Adequate Prenatal Care

Adequate Prenatal Care

Data highlight

Oklahoma ranks 31 (of 51) for adequate prenatal care. Vermont leads the nation with 89.2%  of women receiving adequate prenatal care, in comparison only  70.7% of women in New Mexico will receive adequate prenatal care [1].


The percent of women who received adequate pregnancy-related care in 2021.

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Receiving adequate prenatal care means having access to a comprehensive and timely medical services, screenings, and support that help ensure the health and well-being of both the pregnant person and the developing fetus throughout a pregnancy.

It involves a series of healthcare services that are designed to monitor the pregnancy, identify and address potential complications, and provide guidance for a healthy pregnancy and childbirth. Adequate prenatal care is considered care that begins within the first four months of pregnancy and continues based on the infant’s gestational age.

Why we care

Adequate access to prenatal care is vital to the health and well-being of the mother and baby during pregnancy. Regular visits allow moms to address health concerns throughout the pregnancy and gives providers the opportunity to screen for possible complications. 

A key marker of fetal development is weight, as it is an important part of physical and cognitive development for the baby. The infant death rate is five times higher if the mother did not seek prenatal care [2]

Pregnancy-related ailments, though rare, are a risk. Gestational diabetes (diabetes developed during pregnancy), preeclampsia (high blood pressure), and mental health disorders may develop during gestation. Adequate prenatal care drastically increases the chance these concerns will be detected and addressed as they can potentially harm both mother and child during and after birth [3].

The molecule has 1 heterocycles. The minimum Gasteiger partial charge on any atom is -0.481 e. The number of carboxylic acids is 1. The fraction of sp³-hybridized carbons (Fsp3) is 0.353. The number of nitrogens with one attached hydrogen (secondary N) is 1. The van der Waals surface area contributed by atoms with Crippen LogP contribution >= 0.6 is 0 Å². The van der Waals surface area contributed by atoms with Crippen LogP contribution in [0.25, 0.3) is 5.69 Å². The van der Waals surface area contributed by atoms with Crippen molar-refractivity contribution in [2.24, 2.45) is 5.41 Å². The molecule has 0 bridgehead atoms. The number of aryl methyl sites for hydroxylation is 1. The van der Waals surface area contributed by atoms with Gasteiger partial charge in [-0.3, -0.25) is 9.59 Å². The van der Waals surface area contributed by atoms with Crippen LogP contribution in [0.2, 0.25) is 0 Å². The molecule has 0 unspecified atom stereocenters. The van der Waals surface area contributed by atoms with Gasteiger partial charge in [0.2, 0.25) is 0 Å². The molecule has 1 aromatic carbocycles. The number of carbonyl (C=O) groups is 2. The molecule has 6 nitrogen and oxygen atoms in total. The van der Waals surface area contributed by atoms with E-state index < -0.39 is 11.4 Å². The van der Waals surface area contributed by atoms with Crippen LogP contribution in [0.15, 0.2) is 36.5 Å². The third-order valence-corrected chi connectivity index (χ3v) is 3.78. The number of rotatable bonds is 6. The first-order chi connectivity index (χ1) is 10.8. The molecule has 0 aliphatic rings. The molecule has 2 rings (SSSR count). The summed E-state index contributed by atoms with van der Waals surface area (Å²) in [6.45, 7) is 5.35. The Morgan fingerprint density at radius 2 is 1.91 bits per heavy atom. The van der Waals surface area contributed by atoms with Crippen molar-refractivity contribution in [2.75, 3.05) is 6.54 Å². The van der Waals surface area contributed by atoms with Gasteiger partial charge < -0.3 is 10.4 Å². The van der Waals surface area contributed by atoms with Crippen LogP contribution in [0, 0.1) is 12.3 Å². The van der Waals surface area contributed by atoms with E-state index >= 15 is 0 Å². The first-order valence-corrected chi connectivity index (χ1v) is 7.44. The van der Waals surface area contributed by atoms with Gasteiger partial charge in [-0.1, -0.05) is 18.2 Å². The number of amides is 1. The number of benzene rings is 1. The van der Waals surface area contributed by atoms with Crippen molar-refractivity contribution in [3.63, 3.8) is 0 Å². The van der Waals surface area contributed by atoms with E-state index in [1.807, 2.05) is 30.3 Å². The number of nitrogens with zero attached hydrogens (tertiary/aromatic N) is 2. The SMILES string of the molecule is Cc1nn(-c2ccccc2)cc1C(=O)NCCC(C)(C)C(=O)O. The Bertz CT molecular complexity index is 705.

Specialized healthcare programs for pregnant Oklahomans have existed for years, but Medicaid (called SoonerCare in Oklahoma) expansion in 2021 and further expansion to cover pregnancy and the postpartum period up to one year has dramatically increased the scope of care available to mothers. Undocumented women do not qualify for SoonerCare. Instead, a narrow program specifically designed to cover costs strictly related to the health of the fetus is available [4].


Much of the data in this article was collected during the COVID-19 pandemic. Adequate prenatal care is dependent on physician access and requires leaving the home. However, the Federal emergency declaration paused Medicaid (called SoonerCare in Oklahoma) recipients nationwide from rolling off, meaning many Americans maintained coverage despite no longer meeting qualifications. 

SoonerCare expansion and extension of coverage for postpartum women occurred one and two years after the declaration, respectively. While the pandemic may have depressed physician access leading to lower rates of adequate prenatal care, it is also possible the changes to Medicaid rules did the opposite. 

It also needs to be noted that many Americans lost their jobs during this time and often their health insurance. While many then qualified for Medicaid, many likely did not apply. 

What we can do

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